When Jesus asked the man his name, he did not answer, but the demons did.
“When we are defined by others, the issues answer before the humanity,” Moss said.
The demon said its name was Legion, a Roman military term for a garrison of 10,000 soldiers.
“What Mark is saying is that the man was possessed by 10,000 Roman policies; he connected the demon possession to the Roman occupiers,” Moss said.
The demon then begins to negotiate with Jesus: “Please send us to a place where we can continue our work; don’t dispatch us into the abyss,” the demon says. Jesus sent the Legion into a herd of 2,000 pigs who immediately committed “pigicide.”
“That was five demons per pig, and they couldn’t handle it,” Moss said. “The man had all 10,000 in him and he had incredible strength. We must recognize the power it takes for people with mental health issues to get up and deal with the things we never have to. We have to honor them.”
The man was set free in a unique way. Three times Moss said: “The demon went into the pigs. The pigs committed pigicide. The people caring for the pigs had to go back and tell the owners, ‘The herd has died, your investment is wiped out.’ ”
“Whenever we connect with God in a way that is not just personal piety, we can upend the economic system of a community,” Moss said. “I have a question — what was pork doing in Palestine? These people were making money off something that should not be in the community.”
But Jesus flipped the script on the economic system.
“With love and compassion, we can change the economic system of a nation,” Moss said.
When the community saw the man clothed and in his right mind, they were afraid. They were not afraid when he was cutting himself and they could put him in chains and make money off him.
“The most dangerous thing is when someone is awake, in their right mind, and knows how to shift the system,” Moss said. “America has issues with people like this. Colin Kaepernick is one of my heroes. He was attacked for non-violent protest, for kneeling during the national anthem. He was just silent.”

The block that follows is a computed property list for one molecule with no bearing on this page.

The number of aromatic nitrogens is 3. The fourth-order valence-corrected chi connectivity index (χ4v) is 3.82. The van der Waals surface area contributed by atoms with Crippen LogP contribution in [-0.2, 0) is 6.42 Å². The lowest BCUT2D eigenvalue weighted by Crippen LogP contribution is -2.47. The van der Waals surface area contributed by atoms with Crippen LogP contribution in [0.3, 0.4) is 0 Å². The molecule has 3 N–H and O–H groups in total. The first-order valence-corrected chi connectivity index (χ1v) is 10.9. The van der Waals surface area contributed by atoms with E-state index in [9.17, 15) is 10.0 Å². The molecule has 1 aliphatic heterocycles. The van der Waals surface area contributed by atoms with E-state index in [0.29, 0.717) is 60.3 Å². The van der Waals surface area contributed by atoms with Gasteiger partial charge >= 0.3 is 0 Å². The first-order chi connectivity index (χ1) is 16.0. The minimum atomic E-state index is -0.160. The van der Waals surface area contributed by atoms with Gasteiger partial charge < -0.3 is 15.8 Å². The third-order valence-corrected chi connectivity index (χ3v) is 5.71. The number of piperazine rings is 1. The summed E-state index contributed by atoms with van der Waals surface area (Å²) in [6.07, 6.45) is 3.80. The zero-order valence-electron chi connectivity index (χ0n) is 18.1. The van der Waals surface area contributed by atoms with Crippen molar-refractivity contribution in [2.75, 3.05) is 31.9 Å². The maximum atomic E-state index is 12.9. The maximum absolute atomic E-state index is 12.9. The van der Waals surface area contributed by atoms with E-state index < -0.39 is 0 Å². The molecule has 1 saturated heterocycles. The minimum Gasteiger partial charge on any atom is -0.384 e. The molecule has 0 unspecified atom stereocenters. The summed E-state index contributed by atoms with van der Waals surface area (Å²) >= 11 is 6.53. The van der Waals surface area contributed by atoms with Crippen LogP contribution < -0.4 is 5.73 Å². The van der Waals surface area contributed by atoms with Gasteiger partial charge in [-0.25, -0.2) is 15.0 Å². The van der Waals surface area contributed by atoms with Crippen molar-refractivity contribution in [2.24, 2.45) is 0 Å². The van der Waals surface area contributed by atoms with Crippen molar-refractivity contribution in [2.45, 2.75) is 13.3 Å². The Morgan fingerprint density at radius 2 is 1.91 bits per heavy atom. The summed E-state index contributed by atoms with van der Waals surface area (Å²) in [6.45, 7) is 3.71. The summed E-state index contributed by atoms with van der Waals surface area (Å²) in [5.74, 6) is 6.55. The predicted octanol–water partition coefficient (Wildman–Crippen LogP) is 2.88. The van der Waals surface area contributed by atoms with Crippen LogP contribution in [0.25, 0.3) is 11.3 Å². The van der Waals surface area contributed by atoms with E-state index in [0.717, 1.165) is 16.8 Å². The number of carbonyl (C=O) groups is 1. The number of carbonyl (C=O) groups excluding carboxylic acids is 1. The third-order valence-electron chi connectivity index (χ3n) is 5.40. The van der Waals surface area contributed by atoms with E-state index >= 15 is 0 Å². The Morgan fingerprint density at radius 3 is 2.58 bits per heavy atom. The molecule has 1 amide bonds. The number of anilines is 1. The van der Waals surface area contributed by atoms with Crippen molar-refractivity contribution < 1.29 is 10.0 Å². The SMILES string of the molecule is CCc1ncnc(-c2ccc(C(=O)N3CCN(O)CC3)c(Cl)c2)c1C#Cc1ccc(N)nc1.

Moss told the congregation, “we should remember that we do not sing all the verses” of the “Star Spangled Banner.” Francis Scott Key was upset that enslaved people were fighting for the British in the War of 1812. In the third verse he wrote the lines “No refuge could save the hireling and slave / From the terror of flight, or the gloom of the grave.”
“Why don’t we get upset with people in higher offices who are misogynist, who tell people to go back to their country and try to destroy democracy?” Moss asked. “We have a peculiar way of looking at things. This country is not clothed in its right mind.”
The man, now in his right mind and clothed, wanted to go with Jesus, but Jesus told him he could not.
“The man wanted to leave because he was messing with money,” Moss said. “People were holding on to their doctrine, not their faith.”
The man needed to stay with his family and community because if he had left, they would think he was still ill.
“People never let you forget what you used to be,” Moss said. “Jesus turned his life around so that he could put things in the hands of God. Put things in God’s hands and God will turn them around. When Jesus went to a banquet, he turned water into wine. When I go to a banquet, when the wine is done, it is done. When I go to a funeral, the corpse stays in the casket. When Jesus goes, the dead walk. When I go to the ocean, I get sea sick; Jesus calms the sea. I have a little hang time when I play basketball. Jesus hung all day Friday and got up again on Sunday.”
Moss then concluded his sermon.
“Put it in God’s hands,” he said. “Put it in God’s hands. Put it in God’s hands.”
The Rev. John Morgan presided. Deborah Hazlett, a member of a seventh-generation Chautauqua family read the Scriptures. Hazlett is an actor and teacher currently living and working primarily in the Baltimore and Washington D.C. areas. She is the cousin of Daily staff writer Mary Lee Talbot. The preludes were “Allegro assai,” from “Sonata” by Jakob Friedrich Kleinknecht, and “Trio” by Joseph Musser in memory of Chautauquan Richard Kemper. The preludes were played by Barbara Hois, flute, Rebecca Scarnati, oboe and Joseph Musser, piano. The Motet Choir sang “How Can I Keep From Singing,” arranged by Z. Randall Stroope. Jared Jacobsen, organist and coordinator of worship and sacred music, directed the choir. The Gladys R. Brasted and Adair Brasted Gould Memorial Chaplaincy provides support for this week’s services.